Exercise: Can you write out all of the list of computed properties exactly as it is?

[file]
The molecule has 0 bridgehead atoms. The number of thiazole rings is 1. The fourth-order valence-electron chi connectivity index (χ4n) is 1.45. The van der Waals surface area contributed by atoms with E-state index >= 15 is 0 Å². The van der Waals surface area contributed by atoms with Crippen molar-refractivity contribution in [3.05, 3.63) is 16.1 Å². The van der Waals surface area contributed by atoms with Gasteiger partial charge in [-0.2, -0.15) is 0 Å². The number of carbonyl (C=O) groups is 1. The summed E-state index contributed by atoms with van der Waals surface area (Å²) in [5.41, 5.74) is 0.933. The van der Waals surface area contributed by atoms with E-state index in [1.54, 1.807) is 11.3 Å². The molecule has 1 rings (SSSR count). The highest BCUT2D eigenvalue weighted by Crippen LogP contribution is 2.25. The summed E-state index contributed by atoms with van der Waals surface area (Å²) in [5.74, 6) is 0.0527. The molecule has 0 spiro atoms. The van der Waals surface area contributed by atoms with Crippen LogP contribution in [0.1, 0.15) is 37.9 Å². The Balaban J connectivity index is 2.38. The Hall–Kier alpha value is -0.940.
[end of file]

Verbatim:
The molecule has 0 bridgehead atoms. The number of thiazole rings is 1. The fourth-order valence-electron chi connectivity index (χ4n) is 1.45. The van der Waals surface area contributed by atoms with E-state index >= 15 is 0 Å². The van der Waals surface area contributed by atoms with Crippen molar-refractivity contribution in [3.05, 3.63) is 16.1 Å². The van der Waals surface area contributed by atoms with Gasteiger partial charge in [-0.2, -0.15) is 0 Å². The number of carbonyl (C=O) groups is 1. The summed E-state index contributed by atoms with van der Waals surface area (Å²) in [5.41, 5.74) is 0.933. The van der Waals surface area contributed by atoms with E-state index in [1.54, 1.807) is 11.3 Å². The molecule has 1 rings (SSSR count). The highest BCUT2D eigenvalue weighted by Crippen LogP contribution is 2.25. The summed E-state index contributed by atoms with van der Waals surface area (Å²) in [5.74, 6) is 0.0527. The molecule has 0 spiro atoms. The van der Waals surface area contributed by atoms with Crippen LogP contribution in [0.1, 0.15) is 37.9 Å². The Balaban J connectivity index is 2.38. The Hall–Kier alpha value is -0.940.